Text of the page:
WASHINGTON – U.S. Senators Johnny Isakson, R-Ga., chairman of the Senate Committee on Veterans’ Affairs, and Richard Blumenthal, D-Conn., today announced bipartisan, bicameral legislation -- the Veterans Appeals Improvement and Modernization Act of 2017 -- that will overhaul the current appeals process at the Department of Veterans Affairs (VA).
The VA’s current appeals process is in desperate need of updating, and nearly half a million veterans are in limbo because of the VA’s existing backlog. Between fiscal year 2015 and fiscal year 2017, the number of pending appeals increased from approximately 380,000 to 470,000 – a more than 20 percent increase.
“For too long our veterans and their families have faced unacceptable delays during the VA’s disability claims appeal process,” said Isakson. “This legislation, created with input from the VA and veterans groups, overhauls the current appeals process and puts in place a new system that is more transparent and allows veterans to choose the option that is right for them. I look forward to working with stakeholders and my colleagues to advance appeals reform legislation to ensure that veterans do not continue to experience long delays when seeking benefits from the VA.”
“By overhauling the VA appeals process, this bipartisan legislation would dramatically shorten the average wait time for an appeal from five years to 125 days,” said Blumenthal. “This streamlined process would provide veterans with timely, accurate answers on their appeals so they can access the benefits they need and deserve. I’m proud to introduce this critical bill with Senator Isakson, and I’ll continue fighting until the VA’s appeals process is worthy of the heroes it serves.”
The Veterans Appeals Improvement and Modernization Act of 2017 would create three separate paths for veterans to choose from when seeking redress from a decision by the Veterans Benefits Administration on their claims for VA benefits. It would also allow certain veterans already going through the appeals process to opt in to the new system. The bill would give the VA secretary the authority to test facets of the new system prior to full implementation and would also require the VA to provide a comprehensive plan for both implementing the new system and processing the existing appeals.
Under the new process, veterans dissatisfied with the initial decisions on their claims will be able to:
- Seek a higher-level review by a regional office on the same evidence presented to the original claims processors;
- File a supplemental claim with a regional office that would include the opportunity to submit additional evidence; or
- Appeal directly to the Board of Veterans’ Appeals, resulting in a possible hearing and/or the opportunity to submit additional evidence.
Isakson, who is in Georgia today as he continues to recover from two recent back surgeries, plans to introduce the Veterans Appeals Improvement and Modernization Act of 2017 as early as Wednesday, May 3. A one-page summary of the legislation can be found here.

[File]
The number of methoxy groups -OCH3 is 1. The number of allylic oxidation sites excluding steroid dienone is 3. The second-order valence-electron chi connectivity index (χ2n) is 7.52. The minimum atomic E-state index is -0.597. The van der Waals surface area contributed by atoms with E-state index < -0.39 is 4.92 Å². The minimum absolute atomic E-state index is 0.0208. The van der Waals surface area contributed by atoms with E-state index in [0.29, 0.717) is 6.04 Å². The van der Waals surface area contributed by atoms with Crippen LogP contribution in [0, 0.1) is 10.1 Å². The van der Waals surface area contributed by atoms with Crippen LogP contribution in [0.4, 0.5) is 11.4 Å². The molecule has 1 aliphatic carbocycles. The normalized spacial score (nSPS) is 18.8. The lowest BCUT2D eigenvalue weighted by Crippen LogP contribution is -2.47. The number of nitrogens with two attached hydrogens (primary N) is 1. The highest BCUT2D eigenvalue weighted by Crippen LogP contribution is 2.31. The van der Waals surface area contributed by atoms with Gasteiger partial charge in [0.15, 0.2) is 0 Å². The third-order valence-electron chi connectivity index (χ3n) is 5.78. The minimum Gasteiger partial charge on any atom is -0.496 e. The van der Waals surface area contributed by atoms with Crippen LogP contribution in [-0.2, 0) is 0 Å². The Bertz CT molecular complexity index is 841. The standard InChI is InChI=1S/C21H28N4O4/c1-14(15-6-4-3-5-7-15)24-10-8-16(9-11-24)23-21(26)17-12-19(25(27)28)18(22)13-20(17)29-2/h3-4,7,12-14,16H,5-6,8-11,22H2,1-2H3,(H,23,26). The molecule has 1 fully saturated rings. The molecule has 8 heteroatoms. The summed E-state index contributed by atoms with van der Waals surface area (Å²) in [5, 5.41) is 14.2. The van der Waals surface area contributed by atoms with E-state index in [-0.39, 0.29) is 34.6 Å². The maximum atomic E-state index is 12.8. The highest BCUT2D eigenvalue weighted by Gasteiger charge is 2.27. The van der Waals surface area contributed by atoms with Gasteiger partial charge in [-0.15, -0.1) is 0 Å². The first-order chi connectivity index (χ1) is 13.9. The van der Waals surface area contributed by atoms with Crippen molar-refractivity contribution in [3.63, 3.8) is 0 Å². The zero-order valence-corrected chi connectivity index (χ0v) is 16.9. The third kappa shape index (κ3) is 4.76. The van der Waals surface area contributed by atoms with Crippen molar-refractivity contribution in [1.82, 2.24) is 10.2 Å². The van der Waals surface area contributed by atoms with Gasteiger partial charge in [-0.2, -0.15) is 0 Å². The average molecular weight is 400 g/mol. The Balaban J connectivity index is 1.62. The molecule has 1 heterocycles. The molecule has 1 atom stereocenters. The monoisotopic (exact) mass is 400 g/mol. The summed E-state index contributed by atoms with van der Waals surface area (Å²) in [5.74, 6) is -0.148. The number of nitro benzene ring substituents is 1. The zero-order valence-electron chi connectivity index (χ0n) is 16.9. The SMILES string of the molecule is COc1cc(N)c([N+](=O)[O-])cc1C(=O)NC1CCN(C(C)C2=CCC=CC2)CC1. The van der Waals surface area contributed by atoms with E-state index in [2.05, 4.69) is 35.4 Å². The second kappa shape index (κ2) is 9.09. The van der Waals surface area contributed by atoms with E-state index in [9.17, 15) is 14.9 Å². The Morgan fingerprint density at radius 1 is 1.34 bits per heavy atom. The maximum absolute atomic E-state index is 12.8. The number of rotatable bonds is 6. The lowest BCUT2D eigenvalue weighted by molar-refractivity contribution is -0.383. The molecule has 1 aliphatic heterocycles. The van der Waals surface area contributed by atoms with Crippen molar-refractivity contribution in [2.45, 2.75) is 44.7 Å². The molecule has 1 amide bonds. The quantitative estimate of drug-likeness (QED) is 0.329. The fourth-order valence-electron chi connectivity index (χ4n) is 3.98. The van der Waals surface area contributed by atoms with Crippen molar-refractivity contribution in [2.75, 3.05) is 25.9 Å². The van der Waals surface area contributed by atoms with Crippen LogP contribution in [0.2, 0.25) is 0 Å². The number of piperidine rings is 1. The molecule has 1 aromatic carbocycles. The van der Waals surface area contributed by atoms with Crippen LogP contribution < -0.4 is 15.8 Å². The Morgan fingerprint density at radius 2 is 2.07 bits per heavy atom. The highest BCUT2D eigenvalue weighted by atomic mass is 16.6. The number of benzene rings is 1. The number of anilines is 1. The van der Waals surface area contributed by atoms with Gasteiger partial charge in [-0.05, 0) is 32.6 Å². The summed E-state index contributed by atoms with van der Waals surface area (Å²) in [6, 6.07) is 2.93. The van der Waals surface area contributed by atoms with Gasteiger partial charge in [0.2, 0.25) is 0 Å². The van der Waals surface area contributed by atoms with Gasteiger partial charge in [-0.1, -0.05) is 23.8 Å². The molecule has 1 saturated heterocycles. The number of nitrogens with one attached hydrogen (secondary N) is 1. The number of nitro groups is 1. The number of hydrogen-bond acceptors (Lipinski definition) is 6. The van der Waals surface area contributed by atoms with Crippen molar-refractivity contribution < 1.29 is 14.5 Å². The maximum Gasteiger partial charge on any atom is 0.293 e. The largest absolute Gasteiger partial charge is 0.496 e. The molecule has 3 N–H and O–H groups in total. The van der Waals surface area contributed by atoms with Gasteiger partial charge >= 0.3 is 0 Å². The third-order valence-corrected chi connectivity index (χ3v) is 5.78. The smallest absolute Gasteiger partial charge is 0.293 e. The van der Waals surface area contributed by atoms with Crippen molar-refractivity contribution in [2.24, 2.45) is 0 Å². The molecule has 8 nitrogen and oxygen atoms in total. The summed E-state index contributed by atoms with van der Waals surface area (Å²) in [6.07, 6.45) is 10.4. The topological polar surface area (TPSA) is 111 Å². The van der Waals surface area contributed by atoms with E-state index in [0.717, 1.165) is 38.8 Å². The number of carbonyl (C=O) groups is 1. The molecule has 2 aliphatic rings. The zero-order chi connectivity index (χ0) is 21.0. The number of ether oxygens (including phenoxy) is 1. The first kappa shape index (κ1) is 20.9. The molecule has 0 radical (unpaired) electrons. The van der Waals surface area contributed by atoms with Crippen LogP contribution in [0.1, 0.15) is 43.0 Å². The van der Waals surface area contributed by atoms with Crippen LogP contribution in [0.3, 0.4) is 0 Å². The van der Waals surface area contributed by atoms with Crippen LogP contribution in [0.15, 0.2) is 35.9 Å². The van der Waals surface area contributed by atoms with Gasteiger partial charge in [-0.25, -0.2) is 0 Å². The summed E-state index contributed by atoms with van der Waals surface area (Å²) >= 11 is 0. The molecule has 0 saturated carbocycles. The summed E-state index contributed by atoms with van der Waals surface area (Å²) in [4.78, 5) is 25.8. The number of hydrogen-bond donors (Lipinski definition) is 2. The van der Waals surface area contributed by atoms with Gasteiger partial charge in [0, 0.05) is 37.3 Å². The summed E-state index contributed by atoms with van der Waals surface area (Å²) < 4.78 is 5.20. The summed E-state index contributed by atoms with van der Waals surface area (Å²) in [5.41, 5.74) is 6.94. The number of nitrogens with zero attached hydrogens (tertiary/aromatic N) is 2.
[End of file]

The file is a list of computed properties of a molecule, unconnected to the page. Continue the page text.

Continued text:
The Veterans Appeals Improvement and Modernization Act of 2017 is also co-sponsored by Sen. Jon Tester, ranking member of the Senate Committee on Veterans’ Affairs. Companion legislation was also introduced today in the U.S. House of Representatives by Reps. Mike Bost, R-Ill., and Elizabeth Esty, D-Conn., chairman and ranking member of the Subcommittee on Disability Assistance and Memorial Affairs. Congressmen Phil Roe, R-Tenn., and Tim Walz, D-Minn., chairman and ranking member of the House Committee on Veterans’ Affairs, are original co-sponsors of the House bill.
"I am proud to introduce this long-overdue legislation to provide veterans with a streamlined process to have their appeals decided in a timely manner," said Bost. "As of March 1, 2017, 470,000 veterans are still waiting on a decision from VA. This is unacceptable, and I thank President Trump and Secretary Shulkin for making appeals reform a priority for this administration."
"When the brave men and women of our military return home from their service, they deserve to receive the benefits they were promised in a timely manner,” said Esty. “And yet in Connecticut and across the country, appeals claims are backing up. When a veteran asks my office for help appealing their claim, it is deeply frustrating to have to explain that the process could take more than five years. We have to do better. This legislation is a good, bipartisan step forward to cut down on these delays, attack the looming appeals backlog, and, most importantly, put our veterans first."
"I thank Subcommittee Chairman Bost and Ranking Member Esty for taking the lead on this important issue on behalf of the House, and I appreciate Chairman Isakson leading the way in the Senate," said Roe. "There's no question VA's current appeals process is broken. This new system would help VA move through the backlog of appeals so veterans waiting on their disability decision can have peace of mind."
“When it comes to serving veterans, there is absolutely no room for partisanship; for that reason, I commend Chairman Bost and Ranking Member Esty for their bipartisan leadership in advancing this critical legislation to modernize VA’s claims processing capabilities,” said Walz. “Ensuring every veteran’s claim is processed in a timely and transparent manner has been one of our highest priorities on the Committee, and this commonsense legislation takes us one major step forward in accomplishing that goal.”
The Senate Committee on Veterans’ Affairs is chaired by U.S. Senator Johnny Isakson, R-Ga., in the 115th Congress. Isakson is a veteran himself – having served in the Georgia Air National Guard from 1966-1972 – and has been a member of the Senate Committee on Veterans’ Affairs since he joined the Senate in 2005. Isakson’s home state of Georgia is home to more than a dozen military installations representing each branch of the military as well as more than 750,000 veterans.